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PDF papers
authors Sirikasem, Peerapong
year 1990
title Video-Computer Imaging Techniques: the Effect of Presentation by Animation and Multiple Views on Comnnunicative Effectiveness of an Architectural Design
source Texas A&M University
summary In an attempt to enhance the communication between architect and client, research was conducted in the use of computer modeling and video imaging techniques for the final architectural presentation process. By superimposing the painted building design from the computer-aided design (CAD) system onto a digitized image of the intended location, a composite image was achieved. These techniques have advantages in creating realistic composite images of proposed building designs in their intended location within a short period of time. In order to provide more visual clues, a multiple view presentation was examined. In addition, the research attempted to present the video-computer in an animation sequence. This was done by creating a series of sequential composite images, and recording them frame by frame onto the video tape. Then, the animation presentation was played back in real time. The animation presentations were evaluated by comparing them with the multiple view presentations. Manual rendering and single viewpoint displays were also included in the comparisons in order to aid in interpretation of the results. Questionnaires were used to measure the capability of each presentation format in communicating the building design information to non-architecturally trained persons. The results indicate that video-computer presentations were equal to or better than manual rendering. The video-computer presentations, with their short production time, were more practical to use in the architectural process than the conventional presentations. The results of the comparisons revealed that video-computer presentations in animation format were superior to those of multiple view format in the depth cue category. On the other hand, video-computer presentations by multiple view format was found to be superior to animation format in communicating both size and scale. These results occurred under the different complexity levels of the buildings used.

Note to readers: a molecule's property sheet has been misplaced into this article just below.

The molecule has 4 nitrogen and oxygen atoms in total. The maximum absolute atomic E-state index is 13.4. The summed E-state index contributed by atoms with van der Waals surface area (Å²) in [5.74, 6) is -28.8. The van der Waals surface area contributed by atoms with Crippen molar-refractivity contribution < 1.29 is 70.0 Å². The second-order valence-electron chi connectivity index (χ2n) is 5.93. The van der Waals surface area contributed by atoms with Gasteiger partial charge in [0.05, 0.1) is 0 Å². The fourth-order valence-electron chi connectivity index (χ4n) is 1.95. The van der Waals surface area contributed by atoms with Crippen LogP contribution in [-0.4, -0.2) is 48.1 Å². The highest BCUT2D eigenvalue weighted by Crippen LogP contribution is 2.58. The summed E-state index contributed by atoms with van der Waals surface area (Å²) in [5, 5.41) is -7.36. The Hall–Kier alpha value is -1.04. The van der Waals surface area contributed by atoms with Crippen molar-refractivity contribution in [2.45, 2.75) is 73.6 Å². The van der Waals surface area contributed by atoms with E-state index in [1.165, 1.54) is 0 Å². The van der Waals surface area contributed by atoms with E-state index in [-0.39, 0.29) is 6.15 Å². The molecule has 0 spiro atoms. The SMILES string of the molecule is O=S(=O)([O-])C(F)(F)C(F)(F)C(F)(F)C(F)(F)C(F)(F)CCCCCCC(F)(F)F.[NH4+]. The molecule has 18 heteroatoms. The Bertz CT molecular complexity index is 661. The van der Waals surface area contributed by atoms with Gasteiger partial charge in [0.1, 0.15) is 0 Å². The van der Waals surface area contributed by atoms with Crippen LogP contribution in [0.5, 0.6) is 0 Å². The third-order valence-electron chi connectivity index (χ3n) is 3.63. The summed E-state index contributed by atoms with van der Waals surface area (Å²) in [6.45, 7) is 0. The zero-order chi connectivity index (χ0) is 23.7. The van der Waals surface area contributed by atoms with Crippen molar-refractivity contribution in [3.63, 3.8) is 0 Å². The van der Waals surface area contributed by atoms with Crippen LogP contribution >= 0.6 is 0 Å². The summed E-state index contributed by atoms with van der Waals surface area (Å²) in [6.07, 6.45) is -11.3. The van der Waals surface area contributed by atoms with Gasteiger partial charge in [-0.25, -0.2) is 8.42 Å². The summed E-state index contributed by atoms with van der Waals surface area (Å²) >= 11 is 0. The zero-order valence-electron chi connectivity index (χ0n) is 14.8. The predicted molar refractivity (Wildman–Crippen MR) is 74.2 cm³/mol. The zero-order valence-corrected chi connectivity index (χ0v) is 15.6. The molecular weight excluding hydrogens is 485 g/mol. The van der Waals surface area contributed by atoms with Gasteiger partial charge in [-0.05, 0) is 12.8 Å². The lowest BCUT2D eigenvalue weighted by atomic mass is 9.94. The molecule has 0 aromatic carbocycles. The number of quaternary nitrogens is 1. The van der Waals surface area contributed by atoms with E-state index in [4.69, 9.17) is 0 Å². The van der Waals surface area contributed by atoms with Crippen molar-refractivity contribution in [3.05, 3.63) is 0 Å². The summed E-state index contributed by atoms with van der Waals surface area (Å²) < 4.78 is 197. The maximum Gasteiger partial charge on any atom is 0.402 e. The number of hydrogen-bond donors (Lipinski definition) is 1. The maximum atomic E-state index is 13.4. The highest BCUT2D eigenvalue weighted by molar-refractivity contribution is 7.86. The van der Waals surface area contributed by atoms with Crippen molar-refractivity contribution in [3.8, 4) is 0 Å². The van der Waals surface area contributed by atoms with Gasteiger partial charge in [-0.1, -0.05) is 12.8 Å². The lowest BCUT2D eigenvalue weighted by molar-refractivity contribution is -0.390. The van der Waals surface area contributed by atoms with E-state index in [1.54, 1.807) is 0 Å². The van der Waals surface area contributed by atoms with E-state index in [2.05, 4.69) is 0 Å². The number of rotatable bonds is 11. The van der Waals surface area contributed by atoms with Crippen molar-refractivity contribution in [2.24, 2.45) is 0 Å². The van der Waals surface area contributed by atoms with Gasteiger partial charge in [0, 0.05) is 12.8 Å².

series thesis:PhD
references Content-type: text/plain
last changed 2003/02/12 21:37
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